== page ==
Security is Everything and Everything is Security?

George Kennan famously defined national security as “the continued ability of this country to pursue its internal life without serious interference.”  The Obama Administration, with the release of its National Security Strategy, has re-defined it beyond all meaning.

I make the case at greater length in my New Atlanticist essay “Obama’s National Security Strategy Sleight-of-Hand.”

The essence of the case, though, is that, for the first time, huge sections of the document are devoted to domestic programs so tangentially related to traditional definitions of security as to be unrecognizable.   And there’s plenty of evidence that it’s being done as a means to “fund otherwise lower priority projects under the mantle of security, which has generally received precedence in budget fights.”   Rather clearly, the aim is to justify spending on diplomacy, international assistance, education, environmental programs, and other agenda items at the expense of the military and intelligence community.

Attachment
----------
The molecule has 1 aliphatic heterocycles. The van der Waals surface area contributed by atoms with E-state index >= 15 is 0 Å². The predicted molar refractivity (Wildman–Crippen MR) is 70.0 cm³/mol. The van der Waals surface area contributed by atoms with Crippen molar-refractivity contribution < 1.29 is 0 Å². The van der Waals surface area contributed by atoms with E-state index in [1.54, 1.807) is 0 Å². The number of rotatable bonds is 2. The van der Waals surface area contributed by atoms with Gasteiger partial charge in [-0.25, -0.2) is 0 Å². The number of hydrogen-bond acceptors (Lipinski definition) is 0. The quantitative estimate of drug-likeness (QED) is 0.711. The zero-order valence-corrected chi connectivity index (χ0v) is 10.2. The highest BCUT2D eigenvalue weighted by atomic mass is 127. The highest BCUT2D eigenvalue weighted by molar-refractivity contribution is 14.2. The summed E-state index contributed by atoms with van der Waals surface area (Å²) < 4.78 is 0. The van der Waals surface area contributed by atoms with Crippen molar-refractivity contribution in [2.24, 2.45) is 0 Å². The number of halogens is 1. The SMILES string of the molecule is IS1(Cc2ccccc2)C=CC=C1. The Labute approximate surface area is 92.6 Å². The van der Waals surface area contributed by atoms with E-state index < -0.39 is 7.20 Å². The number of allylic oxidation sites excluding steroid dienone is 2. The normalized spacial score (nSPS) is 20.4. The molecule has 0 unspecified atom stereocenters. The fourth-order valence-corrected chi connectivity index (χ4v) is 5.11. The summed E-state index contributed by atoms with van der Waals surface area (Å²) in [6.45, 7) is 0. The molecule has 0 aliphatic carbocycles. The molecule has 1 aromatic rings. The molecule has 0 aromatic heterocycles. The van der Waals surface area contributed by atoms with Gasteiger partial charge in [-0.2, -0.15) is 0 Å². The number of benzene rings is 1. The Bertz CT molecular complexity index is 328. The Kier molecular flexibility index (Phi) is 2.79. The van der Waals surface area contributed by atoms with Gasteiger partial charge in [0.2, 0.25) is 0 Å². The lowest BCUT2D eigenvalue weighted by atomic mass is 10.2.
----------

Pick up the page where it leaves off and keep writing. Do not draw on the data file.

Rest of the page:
Frankly, I could be easily persuaded that some of this is a good idea.   But attempting to do so by rhetorical tricks makes me very suspicious.

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James Joyner
About James Joyner
James Joyner is Professor and Department Head of Security Studies at Marine Corps University's Command and Staff College and a nonresident senior fellow at the Scowcroft Center for Strategy and Security at the Atlantic Council. He's a former Army officer and Desert Storm vet. Views expressed here are his own. Follow James on Twitter @DrJJoyner.

Comments

  1. Trumwill says:

    Well, it got the Interstate system built. So it’s not all bad.